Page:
We think this is a great opportunity for institutions. Most need income. They have liability streams.

NREI: How did you develop this REIT?

Holland: A macro trend in the financial advisor world is a move to fee-based advisory services. Financial advisors can work on commissions or on a fee basis, where the charge is an annual fee for ongoing financial advice separate from the products they recommend. More and more commission-based advisors are moving to this model. The traditional non-listed REIT product is designed on a commission basis, so one of the main catalysts with this REIT was to give fee-based advisors an option.

Some of the other features—daily pricing, the opportunity to redeem deaily—are designed to make it as consistent as possible with that fee-based business model. Those advisors meet with their clients on an ongoing basis, so the liquidity of this investment allows them to, say, put income on or off the table as they tweak portfolios. We still view real estate as a long-term asset class and the REIT is designed for holding long term. So we don’t expect people to be trading in and out every day. But as advisors who meet and talk about rebalancing their client’s portfolios, this liquidity will allow them to do that.

NREI: So does this non-listed REIT have a fixed lifespan, like most traditional non-listed REITs?

Holland: This is designed to be a perpetual product. It was seeded with $10 million of the firm’s capital to get it going and it will grow over time. But there’s no explicit end date, unlike traditional non-listed REITs.

NREI: How is the daily NAV calculated?

Holland: We’ve hired industry-leading service providers to do the calculations. All the real estate properties in the portfolio will be appraised on a quarterly basis. An independent expert appraises each property each quarter on a rolling basis. Once they appraise the building, they send that value to the fund accountant, State Street. The other piece of this is that there is a liquid portion of the portfolio. And we’ve hired Blackrock to manage the liquid investment portion of the portfolio.

We wanted to be as uninvolved with the valuation as possible so people feel confident with it. What makes it work is that we actually hold liquid assets in the portfolio. If, on any given day, people want to redeem their shares, we have structured the portfolio to fund those redemptions. The portfolio has a high-quality fixed-income component and Blackrock manages that part of the portfolio.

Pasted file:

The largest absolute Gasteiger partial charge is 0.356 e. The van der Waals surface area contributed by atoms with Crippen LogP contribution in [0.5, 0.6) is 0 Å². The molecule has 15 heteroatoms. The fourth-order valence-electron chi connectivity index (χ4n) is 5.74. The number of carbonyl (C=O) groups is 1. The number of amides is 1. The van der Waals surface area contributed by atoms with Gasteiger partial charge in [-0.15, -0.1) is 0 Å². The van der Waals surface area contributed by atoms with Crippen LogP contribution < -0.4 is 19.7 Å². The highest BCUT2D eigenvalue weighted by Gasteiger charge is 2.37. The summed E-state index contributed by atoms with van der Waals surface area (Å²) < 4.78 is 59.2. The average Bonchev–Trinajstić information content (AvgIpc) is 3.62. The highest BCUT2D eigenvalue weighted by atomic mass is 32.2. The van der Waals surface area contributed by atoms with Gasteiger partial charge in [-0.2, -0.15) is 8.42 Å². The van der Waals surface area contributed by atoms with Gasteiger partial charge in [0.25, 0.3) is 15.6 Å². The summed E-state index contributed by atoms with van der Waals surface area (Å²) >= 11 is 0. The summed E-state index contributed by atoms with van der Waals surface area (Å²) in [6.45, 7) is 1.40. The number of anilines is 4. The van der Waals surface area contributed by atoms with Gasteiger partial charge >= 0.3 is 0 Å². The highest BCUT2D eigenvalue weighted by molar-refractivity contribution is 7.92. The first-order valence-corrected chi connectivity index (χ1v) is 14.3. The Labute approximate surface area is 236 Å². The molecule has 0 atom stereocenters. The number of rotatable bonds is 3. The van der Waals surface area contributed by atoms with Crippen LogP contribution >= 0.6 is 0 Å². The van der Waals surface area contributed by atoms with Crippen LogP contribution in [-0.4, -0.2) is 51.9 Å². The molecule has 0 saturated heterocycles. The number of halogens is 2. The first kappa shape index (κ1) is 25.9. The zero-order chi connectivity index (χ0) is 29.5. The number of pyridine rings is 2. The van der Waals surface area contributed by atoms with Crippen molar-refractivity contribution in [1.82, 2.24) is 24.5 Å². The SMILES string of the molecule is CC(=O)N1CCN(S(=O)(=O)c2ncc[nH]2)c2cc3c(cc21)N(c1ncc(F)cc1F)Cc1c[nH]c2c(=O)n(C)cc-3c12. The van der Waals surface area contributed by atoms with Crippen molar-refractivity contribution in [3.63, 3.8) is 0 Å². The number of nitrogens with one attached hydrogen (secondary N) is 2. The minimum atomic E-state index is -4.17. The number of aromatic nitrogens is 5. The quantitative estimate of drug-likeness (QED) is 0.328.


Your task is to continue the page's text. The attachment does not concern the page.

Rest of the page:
NREI: What sorts of properties are you putting into this portfolio?

Holland: Cole has people on the real estate side of the organization setting strategy. What do we want to buy? Do we want retail in Memphis? Offices in Austin? Industrial properties in Seattle?

Then we have an acquisitions team that goes out and buys properties. There is an underwriting team that reviews the properties. And we have a leasing team in case we need to tend to occupancies. And there is a financing team that puts debt on our portfolio either on a property basis or a pooled basis.

So there’s a whole process to identify, purchase and dispose of properties. It’s an active portfolio since it is a perpetual life fund, and two years from now, maybe opportunities will be in different places. But we aren’t just buying and selling all the time.

The other thing is that Cole’s investment strategy is a credit net-lease strategy. So we’re primarily investing in single-tenant office, retail and industrial properties. And they are typically leased when we buy.

NREI: Any other things we should know about this product?

Holland: IIn terms of potential opportunities with institutions, we’ve hired institutional sales pros that have spent their careers talking to institutional investment consultants. A lot of large institutions are redeploying their real estate assets to be less opportunistic and more income-oriented, so they appear to be coming in the direction of our strategy.